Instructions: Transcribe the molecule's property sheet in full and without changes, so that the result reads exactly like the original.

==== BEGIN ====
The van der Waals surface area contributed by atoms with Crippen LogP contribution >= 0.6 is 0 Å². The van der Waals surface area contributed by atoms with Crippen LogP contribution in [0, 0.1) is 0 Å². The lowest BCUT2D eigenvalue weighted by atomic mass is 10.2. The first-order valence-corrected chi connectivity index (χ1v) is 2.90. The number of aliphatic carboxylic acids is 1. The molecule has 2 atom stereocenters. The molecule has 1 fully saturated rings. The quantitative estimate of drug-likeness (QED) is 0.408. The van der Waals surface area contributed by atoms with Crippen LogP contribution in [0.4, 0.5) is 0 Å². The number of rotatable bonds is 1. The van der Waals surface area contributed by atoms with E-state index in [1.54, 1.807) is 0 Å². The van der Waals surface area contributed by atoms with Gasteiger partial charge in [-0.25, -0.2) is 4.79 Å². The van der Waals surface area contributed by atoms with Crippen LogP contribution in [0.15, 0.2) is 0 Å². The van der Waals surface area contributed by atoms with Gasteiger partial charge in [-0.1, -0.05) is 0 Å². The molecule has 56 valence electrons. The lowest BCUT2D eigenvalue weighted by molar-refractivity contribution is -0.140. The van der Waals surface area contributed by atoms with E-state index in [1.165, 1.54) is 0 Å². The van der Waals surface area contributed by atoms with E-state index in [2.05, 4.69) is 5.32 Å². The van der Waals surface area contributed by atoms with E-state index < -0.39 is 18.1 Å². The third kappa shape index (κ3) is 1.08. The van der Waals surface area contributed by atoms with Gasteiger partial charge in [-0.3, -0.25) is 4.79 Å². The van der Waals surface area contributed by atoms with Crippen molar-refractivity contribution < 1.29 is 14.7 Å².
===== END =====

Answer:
The van der Waals surface area contributed by atoms with Crippen LogP contribution >= 0.6 is 0 Å². The van der Waals surface area contributed by atoms with Crippen LogP contribution in [0, 0.1) is 0 Å². The lowest BCUT2D eigenvalue weighted by atomic mass is 10.2. The first-order valence-corrected chi connectivity index (χ1v) is 2.90. The number of aliphatic carboxylic acids is 1. The molecule has 2 atom stereocenters. The molecule has 1 fully saturated rings. The quantitative estimate of drug-likeness (QED) is 0.408. The van der Waals surface area contributed by atoms with Crippen LogP contribution in [0.4, 0.5) is 0 Å². The number of rotatable bonds is 1. The van der Waals surface area contributed by atoms with E-state index in [1.54, 1.807) is 0 Å². The van der Waals surface area contributed by atoms with Gasteiger partial charge in [-0.25, -0.2) is 4.79 Å². The van der Waals surface area contributed by atoms with Crippen LogP contribution in [0.15, 0.2) is 0 Å². The van der Waals surface area contributed by atoms with Gasteiger partial charge in [-0.1, -0.05) is 0 Å². The molecule has 56 valence electrons. The lowest BCUT2D eigenvalue weighted by molar-refractivity contribution is -0.140. The van der Waals surface area contributed by atoms with E-state index in [1.165, 1.54) is 0 Å². The van der Waals surface area contributed by atoms with E-state index in [2.05, 4.69) is 5.32 Å². The van der Waals surface area contributed by atoms with E-state index < -0.39 is 18.1 Å². The third kappa shape index (κ3) is 1.08. The van der Waals surface area contributed by atoms with Gasteiger partial charge in [-0.3, -0.25) is 4.79 Å². The van der Waals surface area contributed by atoms with Crippen molar-refractivity contribution < 1.29 is 14.7 Å².